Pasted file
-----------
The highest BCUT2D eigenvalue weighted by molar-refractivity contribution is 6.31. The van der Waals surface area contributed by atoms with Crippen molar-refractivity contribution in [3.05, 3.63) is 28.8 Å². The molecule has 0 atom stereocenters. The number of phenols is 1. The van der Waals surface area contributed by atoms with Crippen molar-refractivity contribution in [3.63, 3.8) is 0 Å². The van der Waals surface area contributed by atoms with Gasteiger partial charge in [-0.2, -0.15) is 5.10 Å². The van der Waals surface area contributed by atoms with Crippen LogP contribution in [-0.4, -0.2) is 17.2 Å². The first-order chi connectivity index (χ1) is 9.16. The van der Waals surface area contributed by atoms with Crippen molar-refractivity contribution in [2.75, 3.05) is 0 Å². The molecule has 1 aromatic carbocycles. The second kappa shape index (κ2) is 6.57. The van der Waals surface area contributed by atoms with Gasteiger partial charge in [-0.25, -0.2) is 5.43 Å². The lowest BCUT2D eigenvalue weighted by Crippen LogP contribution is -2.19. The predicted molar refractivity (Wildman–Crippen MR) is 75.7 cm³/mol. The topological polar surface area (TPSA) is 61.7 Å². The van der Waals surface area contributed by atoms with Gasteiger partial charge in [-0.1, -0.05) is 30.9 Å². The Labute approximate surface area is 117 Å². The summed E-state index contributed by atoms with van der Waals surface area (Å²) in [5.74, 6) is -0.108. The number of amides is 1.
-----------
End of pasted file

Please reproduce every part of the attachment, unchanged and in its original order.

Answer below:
The highest BCUT2D eigenvalue weighted by molar-refractivity contribution is 6.31. The van der Waals surface area contributed by atoms with Crippen molar-refractivity contribution in [3.05, 3.63) is 28.8 Å². The molecule has 0 atom stereocenters. The number of phenols is 1. The van der Waals surface area contributed by atoms with Crippen molar-refractivity contribution in [3.63, 3.8) is 0 Å². The van der Waals surface area contributed by atoms with Gasteiger partial charge in [-0.2, -0.15) is 5.10 Å². The van der Waals surface area contributed by atoms with Crippen LogP contribution in [-0.4, -0.2) is 17.2 Å². The first-order chi connectivity index (χ1) is 9.16. The van der Waals surface area contributed by atoms with Crippen molar-refractivity contribution in [2.75, 3.05) is 0 Å². The molecule has 1 aromatic carbocycles. The second kappa shape index (κ2) is 6.57. The van der Waals surface area contributed by atoms with Gasteiger partial charge in [-0.25, -0.2) is 5.43 Å². The lowest BCUT2D eigenvalue weighted by Crippen LogP contribution is -2.19. The predicted molar refractivity (Wildman–Crippen MR) is 75.7 cm³/mol. The topological polar surface area (TPSA) is 61.7 Å². The van der Waals surface area contributed by atoms with Gasteiger partial charge in [-0.1, -0.05) is 30.9 Å². The Labute approximate surface area is 117 Å². The summed E-state index contributed by atoms with van der Waals surface area (Å²) in [5.74, 6) is -0.108. The number of amides is 1.